I could go on, and I bet you could add to this list of tried-and-still-untrue solutions. Now, new tempting but mistaken paths have emerged.
Two mistakes, design thinking and content bloat, either overlook content in a new way or focus on the wrong aspects of content.
When I wrote the first edition of this book, “design thinking” was emerging as a buzzword in the business world to refer to applying a mix of research and design principles to identifying and solving business problems. Design thinking is still a hot concept, especially at large companies, resulting in extensive training for a wide range of non-designers in design. But as with technology, design thinking is not a panacea, because it leaves out other important thinking.
What thinking is left out? User experience design pioneer and Adaptive Path founder Peter Merholz tells us in his concise yet prescient article for Harvard Business Review “Why Design Thinking Won’t Save You.” Merholz notes that Adaptive Path succeeded because of the diverse thinking assembled. Design thinking does not account for, among other things
That last item is where Merholz touches on content, and today I would add a host of content-related considerations outlined in the rest of this book. I also would add marketing and technology thinking. Merholz humorously takes the need for so much different thinking to its logical conclusion:
All of these disciplinary backgrounds allow people to bring distinct perspectives to our work, allowing for insights that wouldn’t be achieved if we were all cut from the same cloth. Do we need to espouse “library thinking,” “history thinking,” and “arts thinking?” Should we look at Steve Jobs’s background, and say what business needs is more “calligraphic thinking”?
Obviously, this is getting absurd, but that’s the point. The supposed dichotomy between “business thinking” and “design thinking” is foolish. It’s like the line from The Blues Brothers, in response to the question “What kind of music do you usually have here?” The woman responds, “We got both kinds. We got country and western.” Instead, what we must understand is that in this savagely complex world, we need to bring as broad a diversity of viewpoints and perspectives to bear on whatever challenges we have in front of us. While it’s wise to question the supremacy of “business thinking,” shifting the focus only to “design thinking” will mean you’re missing out on countless possibilities.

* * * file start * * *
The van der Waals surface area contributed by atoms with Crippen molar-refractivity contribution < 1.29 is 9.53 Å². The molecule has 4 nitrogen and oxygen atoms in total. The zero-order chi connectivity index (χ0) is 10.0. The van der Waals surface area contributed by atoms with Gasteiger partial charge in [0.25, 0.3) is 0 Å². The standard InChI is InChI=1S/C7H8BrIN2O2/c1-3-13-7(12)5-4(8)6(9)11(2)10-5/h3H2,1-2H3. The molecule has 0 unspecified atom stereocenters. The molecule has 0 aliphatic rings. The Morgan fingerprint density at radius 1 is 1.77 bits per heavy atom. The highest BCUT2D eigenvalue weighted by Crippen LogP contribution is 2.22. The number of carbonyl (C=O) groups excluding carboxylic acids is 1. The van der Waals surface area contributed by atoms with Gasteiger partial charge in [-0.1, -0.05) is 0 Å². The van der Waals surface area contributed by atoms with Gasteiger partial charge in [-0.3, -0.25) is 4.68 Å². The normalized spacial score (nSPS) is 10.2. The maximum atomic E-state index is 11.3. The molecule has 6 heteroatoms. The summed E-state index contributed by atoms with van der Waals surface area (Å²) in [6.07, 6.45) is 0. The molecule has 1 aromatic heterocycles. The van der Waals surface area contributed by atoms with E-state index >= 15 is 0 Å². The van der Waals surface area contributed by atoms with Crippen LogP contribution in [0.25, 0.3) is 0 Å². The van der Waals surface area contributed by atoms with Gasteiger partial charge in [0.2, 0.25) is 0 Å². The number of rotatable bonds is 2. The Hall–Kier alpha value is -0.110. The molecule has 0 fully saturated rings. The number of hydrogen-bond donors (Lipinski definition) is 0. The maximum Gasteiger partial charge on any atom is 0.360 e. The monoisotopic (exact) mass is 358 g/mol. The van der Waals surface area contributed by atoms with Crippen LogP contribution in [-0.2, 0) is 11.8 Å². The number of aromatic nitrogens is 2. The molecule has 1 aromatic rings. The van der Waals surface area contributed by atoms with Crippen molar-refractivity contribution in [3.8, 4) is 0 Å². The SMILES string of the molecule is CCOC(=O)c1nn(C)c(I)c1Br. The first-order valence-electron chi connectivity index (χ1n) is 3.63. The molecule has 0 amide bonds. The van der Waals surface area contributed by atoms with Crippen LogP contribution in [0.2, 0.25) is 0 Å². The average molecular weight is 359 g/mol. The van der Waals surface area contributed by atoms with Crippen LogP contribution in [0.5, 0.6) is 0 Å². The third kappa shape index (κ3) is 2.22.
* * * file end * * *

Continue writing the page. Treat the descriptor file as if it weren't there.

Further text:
I suspect that advocates of the design thinking hype cannot or will not share Merholz’s foresight, and so his article perhaps did not garner as much attention as it deserves. His contrarian view is worth revisiting. Over the past several years, I have seen first-hand the consequences of the misguided supremacy of design thinking, including:
And I’m only scratching the surface. The point here is that design thinking alone will not suffice to navigate the road to business success that digital constantly disrupts.
I am delighted to say that since the first edition of this book more organizations and individuals have turned their attention to content. It is no coincidence that the internet is now doubling in size every two years, resulting in 50-fold growth of content and data from 2011 to 2020. I am not saying this book alone spurred this newfound attention to content. My point is that more organizations are now aware of content and doing something about it. Many have achieved important successes, as you’ll see later in this book.